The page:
Ted J Wiegandt writes:
>Well it is buying time again and I thought I'd just pass on some
>info. I broke two pair of rossi 7XK's last yaer and rossi
>screwed me over on both pair. The first pair broke at Crested
>Butte over turkey day break. The core of the ski completely
>dissintigrated between the bindings. The skis were only 9
>months old(under waranty) and rossi refused to cover them saying
>I must have abused them in order to break them. I had to pay
>$205 that I didn't have to get a new pair. And this was only
>after 5 weeks of arguing and missed skiing. The new pair broke
>the exact same way on my third day of midwest skiing. All rossi
>would do is remate the unbroken ski.
Yeah, I don't think I'll be buying Rossignol (skis, at least) any
time soon. My personal experience is that they are not a very
durable ski - lots of problems keeping my 7Ss together last year.
Still I got ~80 days on them before they needed to be retired, which
I consider to be at the bottom end of the acceptable range.
Several friends have had more blatant problems with their Rossis.
Like an edge and base collapsing into the core after nicking a rock
at low speed within the first minute that these 4SVs were skied on
(at least the store was nice and replaced them no charge.)
>I work in a ski shop and this is how they treat me. Just think
>of how they will treat you. I have friends in the east and in
>the Rockies who have had similar problems. So save yourself a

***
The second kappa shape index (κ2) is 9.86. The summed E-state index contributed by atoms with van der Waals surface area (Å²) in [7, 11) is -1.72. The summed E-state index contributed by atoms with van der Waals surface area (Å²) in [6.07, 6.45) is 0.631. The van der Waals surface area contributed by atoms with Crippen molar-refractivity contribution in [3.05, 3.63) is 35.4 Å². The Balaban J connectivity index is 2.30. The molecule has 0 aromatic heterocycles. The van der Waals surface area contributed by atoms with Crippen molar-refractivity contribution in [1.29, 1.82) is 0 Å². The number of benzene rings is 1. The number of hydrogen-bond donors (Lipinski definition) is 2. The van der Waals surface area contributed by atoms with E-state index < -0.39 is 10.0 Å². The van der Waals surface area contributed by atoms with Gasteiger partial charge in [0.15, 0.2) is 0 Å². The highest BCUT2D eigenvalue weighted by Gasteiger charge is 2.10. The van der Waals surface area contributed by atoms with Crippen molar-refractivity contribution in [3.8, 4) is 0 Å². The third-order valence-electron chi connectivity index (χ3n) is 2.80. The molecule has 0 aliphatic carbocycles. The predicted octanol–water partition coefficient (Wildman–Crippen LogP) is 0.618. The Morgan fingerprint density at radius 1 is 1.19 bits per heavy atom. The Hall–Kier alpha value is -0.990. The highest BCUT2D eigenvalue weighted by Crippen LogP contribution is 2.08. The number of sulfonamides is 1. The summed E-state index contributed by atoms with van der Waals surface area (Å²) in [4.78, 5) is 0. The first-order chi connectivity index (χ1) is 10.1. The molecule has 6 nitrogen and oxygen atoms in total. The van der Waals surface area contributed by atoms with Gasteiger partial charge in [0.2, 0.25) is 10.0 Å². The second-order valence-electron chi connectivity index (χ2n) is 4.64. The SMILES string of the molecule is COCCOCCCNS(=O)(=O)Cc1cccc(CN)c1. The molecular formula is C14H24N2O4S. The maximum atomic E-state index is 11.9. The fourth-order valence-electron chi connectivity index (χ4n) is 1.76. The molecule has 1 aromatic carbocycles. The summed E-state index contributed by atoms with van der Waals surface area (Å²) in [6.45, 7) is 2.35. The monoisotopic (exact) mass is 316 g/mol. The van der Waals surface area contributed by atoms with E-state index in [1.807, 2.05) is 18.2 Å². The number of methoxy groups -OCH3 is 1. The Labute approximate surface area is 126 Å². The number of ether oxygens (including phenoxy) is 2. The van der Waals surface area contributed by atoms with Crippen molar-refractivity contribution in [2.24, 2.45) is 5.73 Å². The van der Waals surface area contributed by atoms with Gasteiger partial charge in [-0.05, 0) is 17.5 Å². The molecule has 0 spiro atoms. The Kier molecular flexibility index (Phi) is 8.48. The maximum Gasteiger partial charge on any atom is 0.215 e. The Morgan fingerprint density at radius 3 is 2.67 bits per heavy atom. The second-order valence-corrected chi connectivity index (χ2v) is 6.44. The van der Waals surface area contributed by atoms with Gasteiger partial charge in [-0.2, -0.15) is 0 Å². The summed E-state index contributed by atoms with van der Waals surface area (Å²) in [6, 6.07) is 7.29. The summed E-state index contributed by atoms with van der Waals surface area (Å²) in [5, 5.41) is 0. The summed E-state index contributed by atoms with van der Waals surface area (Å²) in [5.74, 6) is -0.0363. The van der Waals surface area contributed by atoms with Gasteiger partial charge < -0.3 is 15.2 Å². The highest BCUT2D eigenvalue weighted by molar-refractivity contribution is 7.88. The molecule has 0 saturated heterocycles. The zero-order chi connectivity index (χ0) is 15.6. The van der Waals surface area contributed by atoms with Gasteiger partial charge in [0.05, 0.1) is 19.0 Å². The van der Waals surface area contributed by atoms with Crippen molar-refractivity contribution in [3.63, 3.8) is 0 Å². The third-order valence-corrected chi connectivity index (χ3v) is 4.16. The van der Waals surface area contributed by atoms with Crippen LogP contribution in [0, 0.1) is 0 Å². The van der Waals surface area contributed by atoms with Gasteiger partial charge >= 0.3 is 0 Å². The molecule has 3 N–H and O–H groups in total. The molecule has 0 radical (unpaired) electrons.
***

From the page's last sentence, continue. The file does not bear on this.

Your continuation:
>big headache and buy a different brand of skis.
Working in a shop I'm surprised that you would seriously consider
Rossis. Good discount from the rep, I guess.
Ski manufacturers love to tout every whizzy feature of their ski yet
rarely mention the material their core is made from. I was glad to
see that POWDER indicated the core type on every ski they reviewed
this year. Is it a coincidence that Rossignol is the _only_ major
manufacturer who is still making their entire line of skis with foam
cores? Yep, everyone else is producing wood core (or something
besides foam) for at least their higher-end skis.
As other posters have replied, Atomic and K2 have a good long-term
reliability record and, from the anecdotes I've heard, both stand by
their products. I read something (I think in the WSJ) about how K2
was bending over backwards on customer service in order to push
themselves into the #1 sales position.
And John Oxley writes:
> Do you think it might have been a defective batch of skiis that you
>bought from. I am planning on buying a pair of the 7SKs as I really
>enjoyed them when I demoed them. Ideas?
And Xavier Martin writes:
>All other things equal, I'd rather have skis that ski well where they are
>supposed to and also do well in the bumps. That said, the 7XK is a giant
>Now when the racing is over I don't take my racing
>skis into the bumps. They are not designed for that.
Hey guys - nobody is claiming that Rossis aren't a good performing ski.
They are. They just aren't very reliable/durable.
>There's a tradeoff in everything.
Wrong. You CAN make a durable ski, SL, GS, whatever without trading
off performance. Of course, making better skis usually costs the
manufacture more, BUT over the long term it costs you less because
you don't need to buy a new pair of skis every other season.
Reliability is probably the most overlooked, underrated feature
of skis today. It is also one of the biggest differentiators.